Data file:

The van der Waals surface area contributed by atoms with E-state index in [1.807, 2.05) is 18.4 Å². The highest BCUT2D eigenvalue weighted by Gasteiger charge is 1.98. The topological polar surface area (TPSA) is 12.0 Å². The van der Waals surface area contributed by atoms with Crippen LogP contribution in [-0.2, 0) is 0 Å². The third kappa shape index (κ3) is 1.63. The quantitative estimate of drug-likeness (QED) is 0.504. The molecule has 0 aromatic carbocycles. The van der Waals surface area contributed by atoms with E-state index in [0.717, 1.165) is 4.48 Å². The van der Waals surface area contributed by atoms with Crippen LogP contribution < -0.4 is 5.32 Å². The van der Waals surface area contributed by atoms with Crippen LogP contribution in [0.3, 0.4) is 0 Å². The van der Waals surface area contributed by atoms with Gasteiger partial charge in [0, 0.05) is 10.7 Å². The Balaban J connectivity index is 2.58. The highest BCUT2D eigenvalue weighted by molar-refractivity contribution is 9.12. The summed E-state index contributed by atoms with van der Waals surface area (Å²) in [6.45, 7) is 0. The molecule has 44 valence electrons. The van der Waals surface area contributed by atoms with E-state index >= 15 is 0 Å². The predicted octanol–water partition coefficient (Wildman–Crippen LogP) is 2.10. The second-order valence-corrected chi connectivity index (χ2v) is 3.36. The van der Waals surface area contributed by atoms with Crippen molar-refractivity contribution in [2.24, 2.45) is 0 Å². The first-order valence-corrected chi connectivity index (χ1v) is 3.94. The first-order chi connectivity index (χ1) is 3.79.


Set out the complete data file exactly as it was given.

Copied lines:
The van der Waals surface area contributed by atoms with E-state index in [1.807, 2.05) is 18.4 Å². The highest BCUT2D eigenvalue weighted by Gasteiger charge is 1.98. The topological polar surface area (TPSA) is 12.0 Å². The van der Waals surface area contributed by atoms with Crippen LogP contribution in [-0.2, 0) is 0 Å². The third kappa shape index (κ3) is 1.63. The quantitative estimate of drug-likeness (QED) is 0.504. The molecule has 0 aromatic carbocycles. The van der Waals surface area contributed by atoms with E-state index in [0.717, 1.165) is 4.48 Å². The van der Waals surface area contributed by atoms with Crippen LogP contribution < -0.4 is 5.32 Å². The van der Waals surface area contributed by atoms with Crippen LogP contribution in [0.3, 0.4) is 0 Å². The van der Waals surface area contributed by atoms with Gasteiger partial charge in [0, 0.05) is 10.7 Å². The Balaban J connectivity index is 2.58. The highest BCUT2D eigenvalue weighted by molar-refractivity contribution is 9.12. The summed E-state index contributed by atoms with van der Waals surface area (Å²) in [6.45, 7) is 0. The molecule has 44 valence electrons. The van der Waals surface area contributed by atoms with E-state index >= 15 is 0 Å². The predicted octanol–water partition coefficient (Wildman–Crippen LogP) is 2.10. The second-order valence-corrected chi connectivity index (χ2v) is 3.36. The van der Waals surface area contributed by atoms with Crippen molar-refractivity contribution in [2.24, 2.45) is 0 Å². The first-order valence-corrected chi connectivity index (χ1v) is 3.94. The first-order chi connectivity index (χ1) is 3.79.